Air Force’s Secret X-37B Space Plane Launches on Third Mission

Rising slowly on over 800,000 lbs of thrust, the Atlas V-OTV 3 mission begins. Credit: John O’Connor/nasatech

An Atlas V rocket launched from Cape Canaveral Air Force Station today, carrying the Air Force’s X-37B space plane into orbit on its third classified mission. Launch took place at 1:03 EST (18:03 UTC) for the unmanned Orbital Test Vehicle (OTV), which looks like a mini space shuttle.

The U.S. Air Force has not released any details of what may be on board the vehicle or what its mission may be. United Launch Alliance provided a webcast of the launch, but the broadcast was ended “at the request of our customer (the Air Force),” when the space plane successfully reached orbit.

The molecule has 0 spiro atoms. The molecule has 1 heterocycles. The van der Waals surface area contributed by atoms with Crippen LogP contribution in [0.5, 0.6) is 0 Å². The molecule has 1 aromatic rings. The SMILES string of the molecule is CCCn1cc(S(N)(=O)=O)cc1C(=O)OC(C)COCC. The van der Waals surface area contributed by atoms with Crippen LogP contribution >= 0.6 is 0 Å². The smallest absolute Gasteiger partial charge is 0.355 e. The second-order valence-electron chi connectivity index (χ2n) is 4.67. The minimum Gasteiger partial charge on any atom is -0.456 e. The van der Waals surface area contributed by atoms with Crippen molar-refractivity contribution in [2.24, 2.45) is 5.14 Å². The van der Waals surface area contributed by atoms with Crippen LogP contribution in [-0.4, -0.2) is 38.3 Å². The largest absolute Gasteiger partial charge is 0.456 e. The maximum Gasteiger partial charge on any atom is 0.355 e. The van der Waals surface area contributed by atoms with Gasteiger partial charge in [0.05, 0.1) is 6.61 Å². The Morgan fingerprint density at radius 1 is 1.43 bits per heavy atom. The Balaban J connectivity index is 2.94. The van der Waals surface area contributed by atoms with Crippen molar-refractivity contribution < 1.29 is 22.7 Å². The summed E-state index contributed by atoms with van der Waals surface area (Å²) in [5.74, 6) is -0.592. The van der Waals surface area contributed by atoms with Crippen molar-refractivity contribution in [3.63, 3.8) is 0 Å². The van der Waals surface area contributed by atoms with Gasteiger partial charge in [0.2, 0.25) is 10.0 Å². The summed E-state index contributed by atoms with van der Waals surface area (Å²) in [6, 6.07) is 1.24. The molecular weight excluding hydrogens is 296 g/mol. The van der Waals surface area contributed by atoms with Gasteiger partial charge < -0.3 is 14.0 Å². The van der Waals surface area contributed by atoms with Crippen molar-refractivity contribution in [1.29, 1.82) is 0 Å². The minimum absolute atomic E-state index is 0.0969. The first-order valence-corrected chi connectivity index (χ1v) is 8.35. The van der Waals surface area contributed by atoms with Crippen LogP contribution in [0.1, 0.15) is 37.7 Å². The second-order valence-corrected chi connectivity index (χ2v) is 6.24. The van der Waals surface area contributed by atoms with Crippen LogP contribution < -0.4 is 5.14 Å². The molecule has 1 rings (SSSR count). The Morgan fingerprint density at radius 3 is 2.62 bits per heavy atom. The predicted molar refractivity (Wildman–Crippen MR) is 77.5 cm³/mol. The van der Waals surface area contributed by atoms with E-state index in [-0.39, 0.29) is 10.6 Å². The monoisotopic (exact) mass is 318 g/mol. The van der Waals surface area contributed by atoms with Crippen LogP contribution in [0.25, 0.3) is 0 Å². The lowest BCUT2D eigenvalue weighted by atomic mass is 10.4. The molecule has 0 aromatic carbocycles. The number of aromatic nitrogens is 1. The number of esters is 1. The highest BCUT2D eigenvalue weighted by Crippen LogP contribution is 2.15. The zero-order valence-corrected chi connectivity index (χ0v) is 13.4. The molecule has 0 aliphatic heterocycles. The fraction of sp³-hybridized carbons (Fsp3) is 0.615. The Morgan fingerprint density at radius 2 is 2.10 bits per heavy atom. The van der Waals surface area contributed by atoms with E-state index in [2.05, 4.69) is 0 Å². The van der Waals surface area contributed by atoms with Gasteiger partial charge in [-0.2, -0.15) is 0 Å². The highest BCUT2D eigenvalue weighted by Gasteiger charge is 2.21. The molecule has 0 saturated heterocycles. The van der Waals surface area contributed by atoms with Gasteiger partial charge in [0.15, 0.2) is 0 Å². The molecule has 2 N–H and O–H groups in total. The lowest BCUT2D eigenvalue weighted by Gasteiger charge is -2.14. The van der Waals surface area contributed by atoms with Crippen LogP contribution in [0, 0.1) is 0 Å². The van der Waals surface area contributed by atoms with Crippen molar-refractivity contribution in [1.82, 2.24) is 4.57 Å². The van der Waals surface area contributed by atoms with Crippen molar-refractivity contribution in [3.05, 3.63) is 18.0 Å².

See a video of the launch, below.

The X-37B is launched like a satellite and rides inside the fairing of the Atlas rocket. The X-37B can operate at in low Earth orbit for extended periods of time – the previous mission stayed in orbit for 469 days – and can re-enter Earth’s atmosphere and land on autopilot, landing just like a plane on a runway at Vandenberg Air Force Base in California.

Well into its roll program, the Atlas V-501 gracefully arcs across the blue skies. Credit: John O’Connor/nasatech

While looking much like the space shuttle, the X-37B is about 1/4 the size of NASA’s space shuttle’s and is built using composites lighter than aluminum, and it uses a new type of leading wing tiles, called Tough Rock, instead of the shuttle’s carbon-carbon tiles. It runs on solar power allowing for longer missions.